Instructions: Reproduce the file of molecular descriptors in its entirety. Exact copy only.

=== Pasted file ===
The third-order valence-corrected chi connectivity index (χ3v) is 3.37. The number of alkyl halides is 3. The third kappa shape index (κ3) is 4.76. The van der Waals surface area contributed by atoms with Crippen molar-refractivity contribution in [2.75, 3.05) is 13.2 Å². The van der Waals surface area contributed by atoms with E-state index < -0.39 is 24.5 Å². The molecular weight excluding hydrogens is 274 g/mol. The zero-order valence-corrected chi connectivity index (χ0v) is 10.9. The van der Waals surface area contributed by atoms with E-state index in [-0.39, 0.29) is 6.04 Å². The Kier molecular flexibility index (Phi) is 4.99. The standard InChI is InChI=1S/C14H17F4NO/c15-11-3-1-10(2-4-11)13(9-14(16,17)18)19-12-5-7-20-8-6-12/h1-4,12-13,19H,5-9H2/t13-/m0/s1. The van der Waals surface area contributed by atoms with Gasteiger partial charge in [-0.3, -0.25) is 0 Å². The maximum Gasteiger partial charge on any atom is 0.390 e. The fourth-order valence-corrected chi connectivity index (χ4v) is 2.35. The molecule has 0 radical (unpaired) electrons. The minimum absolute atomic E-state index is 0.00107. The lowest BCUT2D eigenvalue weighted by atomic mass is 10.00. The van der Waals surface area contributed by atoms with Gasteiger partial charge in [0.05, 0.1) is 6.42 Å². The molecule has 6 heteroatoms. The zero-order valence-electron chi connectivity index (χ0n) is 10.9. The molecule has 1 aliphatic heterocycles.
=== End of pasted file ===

The third-order valence-corrected chi connectivity index (χ3v) is 3.37. The number of alkyl halides is 3. The third kappa shape index (κ3) is 4.76. The van der Waals surface area contributed by atoms with Crippen molar-refractivity contribution in [2.75, 3.05) is 13.2 Å². The van der Waals surface area contributed by atoms with E-state index < -0.39 is 24.5 Å². The molecular weight excluding hydrogens is 274 g/mol. The zero-order valence-corrected chi connectivity index (χ0v) is 10.9. The van der Waals surface area contributed by atoms with E-state index in [-0.39, 0.29) is 6.04 Å². The Kier molecular flexibility index (Phi) is 4.99. The standard InChI is InChI=1S/C14H17F4NO/c15-11-3-1-10(2-4-11)13(9-14(16,17)18)19-12-5-7-20-8-6-12/h1-4,12-13,19H,5-9H2/t13-/m0/s1. The van der Waals surface area contributed by atoms with Gasteiger partial charge in [-0.3, -0.25) is 0 Å². The maximum Gasteiger partial charge on any atom is 0.390 e. The fourth-order valence-corrected chi connectivity index (χ4v) is 2.35. The molecule has 0 radical (unpaired) electrons. The minimum absolute atomic E-state index is 0.00107. The lowest BCUT2D eigenvalue weighted by atomic mass is 10.00. The van der Waals surface area contributed by atoms with Gasteiger partial charge in [0.05, 0.1) is 6.42 Å². The molecule has 6 heteroatoms. The zero-order valence-electron chi connectivity index (χ0n) is 10.9. The molecule has 1 aliphatic heterocycles.